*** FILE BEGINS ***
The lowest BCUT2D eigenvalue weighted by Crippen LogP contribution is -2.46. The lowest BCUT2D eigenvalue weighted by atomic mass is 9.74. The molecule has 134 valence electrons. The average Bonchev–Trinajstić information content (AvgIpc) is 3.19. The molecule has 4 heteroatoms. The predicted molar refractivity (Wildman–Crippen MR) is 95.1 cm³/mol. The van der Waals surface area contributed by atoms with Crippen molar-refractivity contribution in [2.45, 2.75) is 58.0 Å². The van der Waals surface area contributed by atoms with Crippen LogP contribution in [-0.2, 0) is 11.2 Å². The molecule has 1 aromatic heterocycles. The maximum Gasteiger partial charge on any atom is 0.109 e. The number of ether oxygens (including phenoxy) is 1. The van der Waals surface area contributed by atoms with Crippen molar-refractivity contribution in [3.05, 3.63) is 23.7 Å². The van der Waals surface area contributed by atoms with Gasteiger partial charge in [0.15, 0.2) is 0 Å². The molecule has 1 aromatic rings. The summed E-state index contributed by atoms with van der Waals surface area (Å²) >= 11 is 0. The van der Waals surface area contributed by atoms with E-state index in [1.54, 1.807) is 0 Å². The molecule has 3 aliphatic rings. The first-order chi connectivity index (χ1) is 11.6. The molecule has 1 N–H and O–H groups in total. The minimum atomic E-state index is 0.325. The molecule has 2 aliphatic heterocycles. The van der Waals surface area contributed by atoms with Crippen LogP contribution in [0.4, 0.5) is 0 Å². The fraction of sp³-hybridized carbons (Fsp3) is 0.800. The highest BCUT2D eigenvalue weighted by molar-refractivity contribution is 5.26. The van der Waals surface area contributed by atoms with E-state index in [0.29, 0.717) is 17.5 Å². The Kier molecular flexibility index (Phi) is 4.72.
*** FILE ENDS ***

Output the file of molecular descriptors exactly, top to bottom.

The lowest BCUT2D eigenvalue weighted by Crippen LogP contribution is -2.46. The lowest BCUT2D eigenvalue weighted by atomic mass is 9.74. The molecule has 134 valence electrons. The average Bonchev–Trinajstić information content (AvgIpc) is 3.19. The molecule has 4 heteroatoms. The predicted molar refractivity (Wildman–Crippen MR) is 95.1 cm³/mol. The van der Waals surface area contributed by atoms with Crippen molar-refractivity contribution in [2.45, 2.75) is 58.0 Å². The van der Waals surface area contributed by atoms with Crippen LogP contribution in [-0.2, 0) is 11.2 Å². The molecule has 1 aromatic heterocycles. The maximum Gasteiger partial charge on any atom is 0.109 e. The number of ether oxygens (including phenoxy) is 1. The van der Waals surface area contributed by atoms with Crippen molar-refractivity contribution in [3.05, 3.63) is 23.7 Å². The van der Waals surface area contributed by atoms with Gasteiger partial charge in [0.15, 0.2) is 0 Å². The molecule has 1 aromatic rings. The summed E-state index contributed by atoms with van der Waals surface area (Å²) >= 11 is 0. The van der Waals surface area contributed by atoms with E-state index in [1.54, 1.807) is 0 Å². The molecule has 3 aliphatic rings. The first-order chi connectivity index (χ1) is 11.6. The molecule has 1 N–H and O–H groups in total. The minimum atomic E-state index is 0.325. The molecule has 2 aliphatic heterocycles. The van der Waals surface area contributed by atoms with Crippen LogP contribution in [0.4, 0.5) is 0 Å². The fraction of sp³-hybridized carbons (Fsp3) is 0.800. The highest BCUT2D eigenvalue weighted by molar-refractivity contribution is 5.26. The van der Waals surface area contributed by atoms with E-state index in [0.29, 0.717) is 17.5 Å². The Kier molecular flexibility index (Phi) is 4.72.